“Surgical summer” is what Pusha T calls this finely-tuned three minute takedown; a slow, precise dismantling of Drake’s carefully curated brand. And it’s not just about the track. Pusha T somehow uncovered an unused press shot of Drake in blackface and used Jay Z’s “The Story Of O.J.” instrumental (produced by No I.D.) to take direct aim at Drake’s (allegedly) fragile racial identity: “Confused, always felt you weren’t black enough / Afraid to grow it ’cause your ’fro wouldn’t nap enough.”
Over the sampled piano and metronomic beat, Pusha T goes after Drake’s parents and Drake’s own familial commitments. Pusha crosses a line into misogyny when mentioning SOPHIE Brussaux (the mother of Drake’s - at that moment - unconfirmed son Adonis) but the real target is right in focus. It worked, as by the time Drake released Scorpion the existence of Adonis was admitted beyond hints that he was only using his child as a marketing tool for an Adidas campaign.
Pusha T doesn’t let up; turning his attention to Drake collaborator Noah Shebib, aka Ovo 40, who suffers from multiple sclerosis, Pusha pointedly and unsympathetically suggests the producer isn’t long for this world: “Ovo 40 hunched over like he 80 / tick tick tick / how much time he got / that man is sick sick sick”
You might call it tasteless but in terms of fitting in with the history of diss tracks, its verbal dexterity is flawless. Pusha T uses all his years at the top of the rap game to dissect Drake word by word, beat by beat in his vintage repetitive style.The threat of more hangs over the close of “The Story Of Adidon”. Pusha hints that this is just “volume one” and that terror seems to have silenced Drake. Scorpion was a vacuum.
In the long run this is going to have no effect on Drake’s career but there’s the pride that Pusha T mentions in those early bars. Drake’s frailty has been exposed, and that was the plan all along.
In Childish Gambino’s star studded ‘Feels Like Summer’ video, released earlier this year, he placed Azealia Banks in tree – high above every other rapper featured, but disconnect from them too. It might have been the most accurate portrayal of her career in 2018.Banks’ music – while terrific – is more often than not overshadowed by her public image. If you missed out on “Anna Wintour” this year, but heard plenty about her line of anal bleaching soaps, how she got trapped in Elon Musk’s house, and Lana Del Rey offering her out for a fight, that isn’t shocking.
But every now and again, she likes to prove she does more than just mouth off on Twitter. “Anna Wintour” should’ve been her big comeback; the follow up to ‘212’ she deserved. Its impossibly catchy 90s house beat plays host to both Banks’ powerful voice and unstoppable bars. It treads the pop/rap line in a way that no other artist is doing in 2018. It feels retro but not dated, and sticks to Banks’ signature sound without feeling too same-old. It’s got a video reminiscent of Janet Jackson’s ‘Pleasure Principle’, where Azealia dons an Anna Wintour bob and dances around an empty warehouse, while unapologetically flashing her nipples through a white shirt; and somehow that still flew relatively under the radar.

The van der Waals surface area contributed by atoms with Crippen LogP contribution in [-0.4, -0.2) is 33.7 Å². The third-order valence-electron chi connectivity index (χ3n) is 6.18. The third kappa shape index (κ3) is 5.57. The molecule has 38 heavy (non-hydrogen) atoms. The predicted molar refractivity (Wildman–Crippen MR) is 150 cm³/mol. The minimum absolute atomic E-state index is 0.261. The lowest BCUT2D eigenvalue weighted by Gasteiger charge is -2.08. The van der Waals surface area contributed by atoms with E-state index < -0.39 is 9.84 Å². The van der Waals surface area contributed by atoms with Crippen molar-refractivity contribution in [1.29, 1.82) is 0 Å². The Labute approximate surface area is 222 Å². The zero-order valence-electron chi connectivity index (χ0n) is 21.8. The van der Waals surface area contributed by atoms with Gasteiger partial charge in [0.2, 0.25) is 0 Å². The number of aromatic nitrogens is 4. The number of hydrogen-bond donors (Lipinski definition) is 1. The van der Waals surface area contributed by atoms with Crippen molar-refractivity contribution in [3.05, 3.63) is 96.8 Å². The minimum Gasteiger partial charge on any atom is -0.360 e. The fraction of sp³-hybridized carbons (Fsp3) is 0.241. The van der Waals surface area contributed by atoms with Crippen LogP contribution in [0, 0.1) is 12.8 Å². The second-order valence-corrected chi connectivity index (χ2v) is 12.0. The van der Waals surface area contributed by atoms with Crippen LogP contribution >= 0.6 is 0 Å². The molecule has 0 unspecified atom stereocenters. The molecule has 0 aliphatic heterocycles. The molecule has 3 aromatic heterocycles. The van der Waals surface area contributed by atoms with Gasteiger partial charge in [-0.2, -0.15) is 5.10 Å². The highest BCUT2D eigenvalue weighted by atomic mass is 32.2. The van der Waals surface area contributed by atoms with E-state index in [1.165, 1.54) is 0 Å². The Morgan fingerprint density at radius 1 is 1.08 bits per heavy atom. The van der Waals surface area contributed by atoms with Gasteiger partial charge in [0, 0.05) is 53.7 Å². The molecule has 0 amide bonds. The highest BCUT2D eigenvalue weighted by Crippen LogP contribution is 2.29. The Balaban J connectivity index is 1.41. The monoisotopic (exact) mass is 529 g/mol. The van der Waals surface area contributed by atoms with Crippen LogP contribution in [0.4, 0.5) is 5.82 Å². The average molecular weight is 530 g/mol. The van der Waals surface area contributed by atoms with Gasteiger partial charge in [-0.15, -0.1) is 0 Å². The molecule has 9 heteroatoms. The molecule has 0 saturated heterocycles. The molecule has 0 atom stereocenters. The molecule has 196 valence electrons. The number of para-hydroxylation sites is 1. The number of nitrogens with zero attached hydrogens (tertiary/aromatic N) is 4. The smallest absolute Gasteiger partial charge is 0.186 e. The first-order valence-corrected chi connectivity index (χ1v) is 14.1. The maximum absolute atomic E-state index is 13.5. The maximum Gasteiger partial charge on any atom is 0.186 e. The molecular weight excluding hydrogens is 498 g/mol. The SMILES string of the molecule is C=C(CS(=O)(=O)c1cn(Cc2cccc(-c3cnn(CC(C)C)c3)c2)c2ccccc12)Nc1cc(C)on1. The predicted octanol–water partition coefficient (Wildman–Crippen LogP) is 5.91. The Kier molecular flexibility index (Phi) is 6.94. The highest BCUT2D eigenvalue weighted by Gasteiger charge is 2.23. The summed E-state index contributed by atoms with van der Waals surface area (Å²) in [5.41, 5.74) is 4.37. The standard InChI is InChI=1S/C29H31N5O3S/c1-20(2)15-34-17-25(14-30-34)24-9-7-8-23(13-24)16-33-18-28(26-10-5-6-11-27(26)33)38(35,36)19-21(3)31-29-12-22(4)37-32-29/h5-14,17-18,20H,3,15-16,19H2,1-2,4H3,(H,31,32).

It seems silly to call Azealia Banks underrated. It’s common knowledge that she’s fantastically talented, she just can’t stop getting herself into trouble. But while recently convicted TekashiSixNine sits at the top of the chart, known abuser XXXTENTATION is posthumously thriving, and the industry rallies around Kodak Black, Banks should be given another shot. Let “Anna Wintour” be the song to convince you she’s not all bad.
We first came across Montreal’s Helena Deland at Ottawa’s Megaphono in February this year, when we named her as one of our picks of the festival. Since then she has spent most of the year drip releasing a series of tracks under the title of Altogether Unaccompanied. Over the course of four volumes the records collected up the fragments of ideas, worked up over the course of the preceding five years, drawn together by the concept of the relationship, and the feeling of being “completely lost in the company of others”.
By releasing in such a way, each fragment is allowed to stand for itself, for its own individualities and memories, while simultaneously being part of a larger whole. Musically the approach has allowed for stylistic exploration, running from tender, stripped down and folk-tinged to pulsing synth pop, the cinematic to fuzzy glam pop stomp. Pulling it all together is Deland’s expressive vocal, intoning intensely personal reflections and meditations on the relationships between human beings in all their imperfect glory: from delight to despair and everything in between.
The woozily psychedelic "There Are A Thousand" was the first track to be released from the series, and serves as a perfect introduction to Deland’s singular talent. Slowly building around co-producer Jesse Mac Cormack’s slinking bassline and hypnotic, heavy lidded synth lines. Guitars intertwine and play off each other, while Deland’s double tracked vocals float over the top, dreamy, melancholy but also with a conspiratorial, almost confessional quality. Intricately pieced together the track was an intoxicating preview of what was to come, and had us wanting to return again and again.
Of all the songs released this year, none have had the ability to cheer me up quite as immediately as Kacey Musgraves' “High Horse”. Though I think there was at least some element of irony when I would first put it on in front of friends and sing along with its opening lyrics–“Oh, I bet you think you’re John Wayne”–I think by the thirtieth play it’s safe to say that had faded. This far deep into Musgraves-mania, it’s hard to remember.
2018 was a landmark year for the Texan star, perhaps filling the country-pop space that Taylor Swift had long left void, and amongst the delicate pop ballads that made up most of her celebrated third album Golden Hour, this hybrid extravaganza “High Horse” shone brightest.